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ORIGINAL ARTICLE
Year : 2017  |  Volume : 58  |  Issue : 1  |  Page : 32-36  

Should venous doppler ultrasonography be routinely applied before lower extremity major orthopedic surgery?


1 Department of Orthopaedics, Hospital of Ondokuz Mayis University, Samsun, Turkey
2 Department of Orthopaedics, Gota Hospital, Samsun, Turkey
3 Department of Radiology, Hospital of Ondokuz Mayis University, Samsun, Turkey

Date of Web Publication15-Nov-2017

Correspondence Address:
Hasan Gocer
Department of Orthopaedics, Faculty of Medicine, Hospital of Ondokuz Mayis University, Kurupelit, Atakum, Samsun
Turkey
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Source of Support: None, Conflict of Interest: None


DOI: 10.4103/0300-1652.218410

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   Abstract 

Background: Hip-knee arthroplasty and knee arthroscopy (KA) is frequently applied in the orthopaedic surgery. The approach does not exist related with the preoperative asymptomatic deep venous thrombosis (DVT). In this study, the patients who would undergo surgery lower extremity were screened for asymptomatic DVT, using the venous Doppler ultrasonography (USG). Patients and Methods: DVT was screened by venous Doppler USG in the patients who would undergo hip-knee arthroplasty and KA between the dates of November 2013 and September 2015. The patients were investigated regarding the age, gender, and the planned operation. The cases were separated to the following three groups: group I (<49 years), Group II (49–69 years), and Group III (≥70 years). Results: The study included 222 patients; of these, 174 were female and 48 were male. Group I, Group II, and Group III included 45, 115, and 62 patients, respectively. Of the six patients determined to exist with DVT, 2 (1.73%) were in Group II, and 4 (6.45%) were in Group III. Conclusion: Although the differences were not found to be statistically significant, it may be useful to screen asymptomatic DVT by Doppler USG in the preoperative period in the 70-year-old male patients, and in those over 70.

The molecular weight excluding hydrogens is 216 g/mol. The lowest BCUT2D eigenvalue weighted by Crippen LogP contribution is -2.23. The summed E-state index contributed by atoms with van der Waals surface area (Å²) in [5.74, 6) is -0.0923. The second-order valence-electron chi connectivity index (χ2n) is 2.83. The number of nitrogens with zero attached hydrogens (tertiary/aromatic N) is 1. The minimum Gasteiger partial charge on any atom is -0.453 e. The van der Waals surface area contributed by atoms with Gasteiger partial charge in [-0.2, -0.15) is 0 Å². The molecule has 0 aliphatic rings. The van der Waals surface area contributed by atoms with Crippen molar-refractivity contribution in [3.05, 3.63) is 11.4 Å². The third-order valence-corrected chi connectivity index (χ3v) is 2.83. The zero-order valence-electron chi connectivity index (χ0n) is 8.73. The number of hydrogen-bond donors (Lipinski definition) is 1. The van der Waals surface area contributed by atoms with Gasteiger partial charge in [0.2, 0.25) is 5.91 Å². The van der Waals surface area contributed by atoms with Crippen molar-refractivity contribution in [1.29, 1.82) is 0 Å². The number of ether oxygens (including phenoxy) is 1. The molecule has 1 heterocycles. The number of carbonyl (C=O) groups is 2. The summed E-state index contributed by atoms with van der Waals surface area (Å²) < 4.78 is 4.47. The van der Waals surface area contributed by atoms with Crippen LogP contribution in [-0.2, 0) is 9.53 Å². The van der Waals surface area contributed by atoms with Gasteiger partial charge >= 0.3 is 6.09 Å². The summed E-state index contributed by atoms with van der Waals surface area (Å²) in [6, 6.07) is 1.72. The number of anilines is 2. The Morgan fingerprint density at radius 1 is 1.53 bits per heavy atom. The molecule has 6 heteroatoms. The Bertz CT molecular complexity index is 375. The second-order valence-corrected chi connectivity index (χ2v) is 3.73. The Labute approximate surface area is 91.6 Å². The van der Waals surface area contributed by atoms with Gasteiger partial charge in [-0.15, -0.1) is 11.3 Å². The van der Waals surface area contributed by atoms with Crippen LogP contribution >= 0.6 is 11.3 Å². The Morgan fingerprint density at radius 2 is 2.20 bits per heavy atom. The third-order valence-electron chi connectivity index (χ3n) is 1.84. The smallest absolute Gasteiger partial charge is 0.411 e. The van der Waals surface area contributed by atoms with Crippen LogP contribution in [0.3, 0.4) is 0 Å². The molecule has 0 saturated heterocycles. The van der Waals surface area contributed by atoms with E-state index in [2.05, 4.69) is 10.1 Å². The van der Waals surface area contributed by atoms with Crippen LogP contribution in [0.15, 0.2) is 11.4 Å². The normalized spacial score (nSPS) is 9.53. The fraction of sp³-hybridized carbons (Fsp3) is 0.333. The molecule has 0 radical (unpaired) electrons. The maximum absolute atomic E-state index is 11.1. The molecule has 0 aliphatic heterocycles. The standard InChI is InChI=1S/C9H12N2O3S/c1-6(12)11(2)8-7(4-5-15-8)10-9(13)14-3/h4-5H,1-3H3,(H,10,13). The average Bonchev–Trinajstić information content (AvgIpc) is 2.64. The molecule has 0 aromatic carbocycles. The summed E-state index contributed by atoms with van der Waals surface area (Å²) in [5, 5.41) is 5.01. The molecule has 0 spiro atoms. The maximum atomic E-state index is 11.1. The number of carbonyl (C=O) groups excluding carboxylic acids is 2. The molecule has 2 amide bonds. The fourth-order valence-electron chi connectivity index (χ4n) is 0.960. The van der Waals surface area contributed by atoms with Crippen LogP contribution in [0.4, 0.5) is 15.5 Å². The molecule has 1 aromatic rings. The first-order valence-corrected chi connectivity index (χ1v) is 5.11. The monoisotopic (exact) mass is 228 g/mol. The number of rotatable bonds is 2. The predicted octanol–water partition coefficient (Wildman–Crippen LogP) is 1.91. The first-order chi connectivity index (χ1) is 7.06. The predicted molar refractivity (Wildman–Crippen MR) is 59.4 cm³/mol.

Keywords: Deep venous thrombosis, Doppler ultrasonography, preoperative screening


How to cite this article:
Gocer H, Yazici AK, Polat AV. Should venous doppler ultrasonography be routinely applied before lower extremity major orthopedic surgery?. Niger Med J 2017;58:32-6

How to cite this URL:
Gocer H, Yazici AK, Polat AV. Should venous doppler ultrasonography be routinely applied before lower extremity major orthopedic surgery?. Niger Med J [serial online] 2017 [cited 2021 Sep 17];58:32-6. Available from: https://www.nigeriamedj.com/text.asp?2017/58/1/32/218410




   Introduction Top


Hip-knee arthroplasty and knee arthroscopy (KA) are frequently performed orthopedic operations in the lower extremity. The success rates of these elective operations are generally dependent on the proper determination of preoperative pathologies such as deep venous thrombosis (DVT), and other risk factors. DVT of the lower extremity occurs in the deep venous system of the lower limbs, and it may lead to wound healing problems, amputation, pulmonary embolism, and even death if not managed properly.[1],[2] DVT can be easily diagnosed by the noninvasive method of Doppler ultrasonography (USG).[3] There are many clinical studies investigating the diagnosis and treatment of pre- or post-operative DVT in symptomatic patients.[4],[5],[6] However, there is no consensus on the need for the diagnosis of preoperative asymptomatic-chronic DVT, and for its management after being diagnosed. To the best of our knowledge, no study has been conducted in our country related to this subject. In this study, we aimed to investigate the frequency of preoperative asymptomatic DVT of the lower extremity using Doppler USG.